Office space has a big impact on creating a safe, clean office and supporting employee productivity. If your company is currently not meeting expectations in these areas, it might be time to update your office design to adhere to safety guidelines.
To follow safe distancing standards, you may be considering reconfiguring, renovating, or updating your office design. You may have heard these three terms used interchangeably, but they shouldn’t be. Knowing the distinction between them can help you determine which method is best suited for your needs.
So should you reconfigure, renovate or update the design of your current office space?
In this post, we'll break down the differences:
Reconfiguring office furniture simply means changing the shape or formation of your office space. Some refer to it as remodeling. It's a great option when your goal is to get the most out of your current resources.
Today, many workplaces are scrambling to reconfigure their office furniture to reduce density and increase physical distance.
Office reconfiguration can be used to:
As you plan your return to work, consider reconfiguring your office furniture for safety. That could mean arranging desks in a back-to-back position, or keeping workspaces at a specific distance upon re-entry.
Knowing that the first step to get back to the office would be to create safe distances between desks and occupiable spaces, you may feel like you're scrambling to ensure a safe, productive environment. These are unprecedented times, and returning to the office can feel like a daunting task.
You can automate that process with iOFFICE's new Space-Right™ safe distancing feature. This tool can help you:
Here are some other strategies for reconfiguring your office:
Over time, what you need from the office changes. Improving the office should help your employees get work done, and it should allow them to be productive, connected, and collaborative.
Here are a few quick tips for a successful office reconfiguration:
It's a lot cheaper to reconfigure office furniture or buy a few new pieces than it is to pay for construction and labor costs. If you're looking for an affordable solution you can implement quickly, this may be your best bet.
With an office renovation, you refresh or revive your workplace by fixing what’s already there and perhaps adding some new elements.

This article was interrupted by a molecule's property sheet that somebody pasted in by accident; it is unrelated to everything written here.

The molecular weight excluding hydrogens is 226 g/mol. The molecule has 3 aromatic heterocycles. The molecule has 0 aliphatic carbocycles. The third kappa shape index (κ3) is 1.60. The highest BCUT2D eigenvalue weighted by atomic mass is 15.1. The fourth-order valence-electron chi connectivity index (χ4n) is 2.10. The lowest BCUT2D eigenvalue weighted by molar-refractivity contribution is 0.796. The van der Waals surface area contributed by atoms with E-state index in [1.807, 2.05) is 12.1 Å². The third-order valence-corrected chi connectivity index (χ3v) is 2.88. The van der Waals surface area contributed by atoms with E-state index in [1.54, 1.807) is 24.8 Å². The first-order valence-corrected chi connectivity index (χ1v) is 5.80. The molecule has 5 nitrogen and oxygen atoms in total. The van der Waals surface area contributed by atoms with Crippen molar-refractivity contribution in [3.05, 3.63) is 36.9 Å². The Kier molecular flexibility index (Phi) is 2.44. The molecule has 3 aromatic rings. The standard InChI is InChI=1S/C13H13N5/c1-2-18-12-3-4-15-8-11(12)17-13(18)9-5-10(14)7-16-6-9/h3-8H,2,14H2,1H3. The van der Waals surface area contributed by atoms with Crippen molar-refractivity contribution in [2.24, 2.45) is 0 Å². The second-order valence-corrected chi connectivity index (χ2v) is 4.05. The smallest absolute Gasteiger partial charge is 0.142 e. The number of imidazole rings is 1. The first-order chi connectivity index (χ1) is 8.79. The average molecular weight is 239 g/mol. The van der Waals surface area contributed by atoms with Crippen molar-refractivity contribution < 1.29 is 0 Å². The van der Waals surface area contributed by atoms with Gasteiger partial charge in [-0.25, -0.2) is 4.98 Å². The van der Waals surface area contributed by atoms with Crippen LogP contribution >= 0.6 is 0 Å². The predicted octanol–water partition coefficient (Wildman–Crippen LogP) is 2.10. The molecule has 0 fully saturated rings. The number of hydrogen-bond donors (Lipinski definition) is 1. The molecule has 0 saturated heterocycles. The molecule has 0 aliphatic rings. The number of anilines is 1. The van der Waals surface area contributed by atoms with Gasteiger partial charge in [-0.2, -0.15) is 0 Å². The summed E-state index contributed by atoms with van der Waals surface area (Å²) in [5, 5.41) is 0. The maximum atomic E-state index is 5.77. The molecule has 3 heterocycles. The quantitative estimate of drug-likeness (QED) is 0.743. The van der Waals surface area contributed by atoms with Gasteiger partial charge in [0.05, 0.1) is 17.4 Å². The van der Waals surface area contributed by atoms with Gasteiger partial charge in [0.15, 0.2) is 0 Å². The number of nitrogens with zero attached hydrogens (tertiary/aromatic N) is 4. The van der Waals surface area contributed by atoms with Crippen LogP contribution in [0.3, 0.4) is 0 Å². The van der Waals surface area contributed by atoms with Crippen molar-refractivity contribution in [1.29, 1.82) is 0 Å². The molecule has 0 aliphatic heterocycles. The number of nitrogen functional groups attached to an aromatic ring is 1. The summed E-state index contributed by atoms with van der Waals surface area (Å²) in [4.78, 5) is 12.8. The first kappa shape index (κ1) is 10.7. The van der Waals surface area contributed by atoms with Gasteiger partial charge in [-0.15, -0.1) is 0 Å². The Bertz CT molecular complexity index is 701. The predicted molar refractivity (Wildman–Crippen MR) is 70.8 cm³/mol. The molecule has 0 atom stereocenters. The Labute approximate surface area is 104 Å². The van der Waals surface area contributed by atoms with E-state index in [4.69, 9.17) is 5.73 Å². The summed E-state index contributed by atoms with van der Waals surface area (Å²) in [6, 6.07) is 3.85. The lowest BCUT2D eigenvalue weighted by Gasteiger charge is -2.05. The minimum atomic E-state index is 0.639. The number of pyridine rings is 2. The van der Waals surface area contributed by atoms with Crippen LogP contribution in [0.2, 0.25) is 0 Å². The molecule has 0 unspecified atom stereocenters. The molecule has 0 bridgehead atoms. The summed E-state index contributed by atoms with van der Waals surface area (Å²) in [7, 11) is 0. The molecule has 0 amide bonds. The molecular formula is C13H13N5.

Sometimes you need more significant change than an office reconfiguration provides. This is a great option for updating your office to match the way your employees work.
You might consider renovations that help prevent the spread of coronavirus.
Here are some other reasons you might choose to renovate:
Your renovation efforts may include adding a better quality air filtration system, changing surfaces to germ-resistant material, such as copper, or possibly installing a disinfection system with UV lighting.
Other examples of ways to renovate your office:
For a total office renovation, you’ll need to keep your entire staff out of the office space during the renovation period. If you aren't planning to return to work until 2021, this might be an ideal time to renovate. If you have a temporary space to go, or if you’re just renovating a few areas, renovations can happen while employees continue working in the office space.
Issues tend to arise that you didn’t plan for, especially with older buildings, as you begin your renovation plans. These unexpected costs can quickly exceed your original renovation budget.
Renovations are a faster solution than redesigns, and cost a little less, too. But if you have to keep employees in the space during the renovations, that can slow the renovation timeframe down and be distracting for employees.
Pricing is based on square footage, as well as the extent of demolition and reconstruction. Today’s average office renovation costs about $187.50 per square foot. Plan on paying contractors around $70 per hour.
An office redesign means you’ll be designing your office space again, just in a different way by changing its appearance, function and/or equipment. When your space no longer meets the needs of your workforce or isn't being used efficiently, it may benefit from a redesign.
Here are some scenarios an office redesign could address:
Density will be problematic in the post-pandemic office place. If reconfiguring desks isn't an option, you may need to change the design of the office to provide different types of space. For instance, if you have several large conference rooms, they may need to be converted to accommodate the need for more private spaces.
In addition responding to COVID-19 concerns, there are several other ways a redesign can improve the office.
As you begin this process, start by getting clear on your office redesign's top priorities. Do you want to reduce health risks, change the atmosphere, or just make better use of the space you have?
To identify and stay focused on your priorities, you should:
A total office redesign is the most expensive choice of the three because it requires the most material resources and time to complete.
Whether you choose to reconfigure office furniture, renovate or completely update the office design of your workplace, you'll need to consider how your employees' habits have changed since the pandemic.
While most employees do want to return to work, they may not be in the office every day. You need an agile work environment that allows them to book desks or rooms whenever they need them.
Your new workplace should include room scheduling software that allows you to easily limit room capacity and show employees which rooms are available.
You also need mobile desk booking solutions that allow employees to make touchless reservations.
Normally, you'd have to purchase all these solutions separately. But this is an unprecedented time, so we're offering an unprecedented deal. Our new Return-to-Work Starter Kit includes: